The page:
In addition, Huang also announced IRAY VR Lite, which was designed to allow users to create designs in less detailed programs, such as 3ds Max, and even be used on the Android mobile operating system.

Both IRAY VR and IRAY VR Lite will be available in June this year.

Pascal, The Tesla P100, and DGX-1

Perhaps the most important announcement that the Huang made during the keynote (and the one that we had long been waiting for) was the announcement of their new GPU architecture, Pascal.

Well, we have some good news and some not-really-that bad news.

The Tesla P100, NVIDIA's first GPU that is based on the new Pascal GPU architecture.

The good news is that Pascal was indeed announced, and as promised by NVIDIA, the new GPU architecture does come equipped with the new HBM2 memory format, which is based off from AMD's own HBM (High Bandwidth Memory) technology. Fabricated using a 16nm FinFET process, this GPU is able to utilize the new NVLink feature, and last but not least, will be able to decipher new AI algorithms.

Now, the not-really-that bad news is that Pascal wasn't announced in the form of a GeForce card today. Instead, it was announced in the shape of the Tesla P100, a GPU which was designed for hyperscale datacenter processing.

Despite the new process technology, its die size is 600mm2 to house the 15.3 billion transistors of the new GPU. That's not counting the memory dies on the package, which combined with the GPU, total up to 150 billion transistors!

There a total of 56 Streaming Multiprocessors (SMs) on the Tesla P100 GPU, although the GP100 GPU core supports up to 60 SMs. That just means higher tier products will come in due course. In total, the Tesla P100 will have 3,584 FP32 (single precision) CUDA cores and about half that amount for FP64 (double precision) CUDA cores.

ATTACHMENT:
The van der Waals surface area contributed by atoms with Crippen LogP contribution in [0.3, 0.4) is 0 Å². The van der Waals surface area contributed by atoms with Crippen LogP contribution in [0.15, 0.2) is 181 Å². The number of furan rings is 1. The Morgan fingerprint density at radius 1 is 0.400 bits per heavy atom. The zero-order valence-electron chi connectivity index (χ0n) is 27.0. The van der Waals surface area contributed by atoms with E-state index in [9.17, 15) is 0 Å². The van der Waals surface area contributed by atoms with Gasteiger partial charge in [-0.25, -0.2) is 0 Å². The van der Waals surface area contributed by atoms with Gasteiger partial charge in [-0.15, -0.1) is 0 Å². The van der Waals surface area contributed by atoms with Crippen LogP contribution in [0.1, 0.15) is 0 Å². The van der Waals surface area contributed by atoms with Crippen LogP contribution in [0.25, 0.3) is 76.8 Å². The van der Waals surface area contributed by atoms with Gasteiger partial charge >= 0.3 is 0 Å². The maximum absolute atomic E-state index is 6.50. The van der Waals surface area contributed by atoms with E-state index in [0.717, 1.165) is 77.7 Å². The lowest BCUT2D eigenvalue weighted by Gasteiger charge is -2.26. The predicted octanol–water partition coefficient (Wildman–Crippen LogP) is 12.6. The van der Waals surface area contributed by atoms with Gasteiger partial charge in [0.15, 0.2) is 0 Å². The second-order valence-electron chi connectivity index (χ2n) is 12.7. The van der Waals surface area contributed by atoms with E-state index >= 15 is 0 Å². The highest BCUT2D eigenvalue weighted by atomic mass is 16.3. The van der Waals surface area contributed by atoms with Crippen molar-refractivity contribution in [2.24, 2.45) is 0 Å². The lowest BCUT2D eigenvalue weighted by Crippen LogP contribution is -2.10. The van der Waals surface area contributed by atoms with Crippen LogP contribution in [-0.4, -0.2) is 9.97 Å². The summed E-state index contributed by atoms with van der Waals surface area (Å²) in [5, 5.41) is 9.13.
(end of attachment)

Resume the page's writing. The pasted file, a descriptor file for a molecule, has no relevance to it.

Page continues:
That's eight (count that, eight) Tesla P100 GPUs inside the machine.

While the Tesla P100 won't be available until Q1 of 2017, Huang had also announced that the card was already in volume production, and was being used in the DGX-1, the world's first Deep Learning supercomputer that is powered by not one, but eight Tesla P100 GPUs. The new DGX-1 supercomputer is so powerful that compared to a Maxwell-powered supercomputer, it is able process a total of 1.3 billion images in just under two hours. That's 12 times faster than what four Maxwell GPUs are able to do!

On that note, if you wish to own a DGX-1 supercomputer, it's going to set you back a grand total of US$129,000 (approx. RM505,434).

Self-driving Cars, and Roborace

 

Introducing NVIDIA's very own self-driving, DAVENET.

Posted by HWM Malaysia on Tuesday, 5 April 2016

Last on Huang's list of announcements  was a showcase of their self-driving AI technology, which is made possible via Deep Learning. This presentation was pretty short, with Huang simply showing us how far NVIDIA's self-driving AI had come. As you can see from the embedded video above, it seems to be going quite well.

In addition to that, Jen-Hsun also announced that NVIDIA was planning on hosting the world's first Autonomous Car Race, Roborace, sometime during this year and 2017. The race would comprise of 10 teams, each with two cars that are identical to each other, and all cars will be powered by an NVIDIA Drive PX2. If you're wondering what a PX2 is, it's essentially a mini supercomputer designed for cars.

That's all the interesting stuff that happened at today's keynote. Stay tuned though, as we will be bringing you more coverage for the next two days of this event.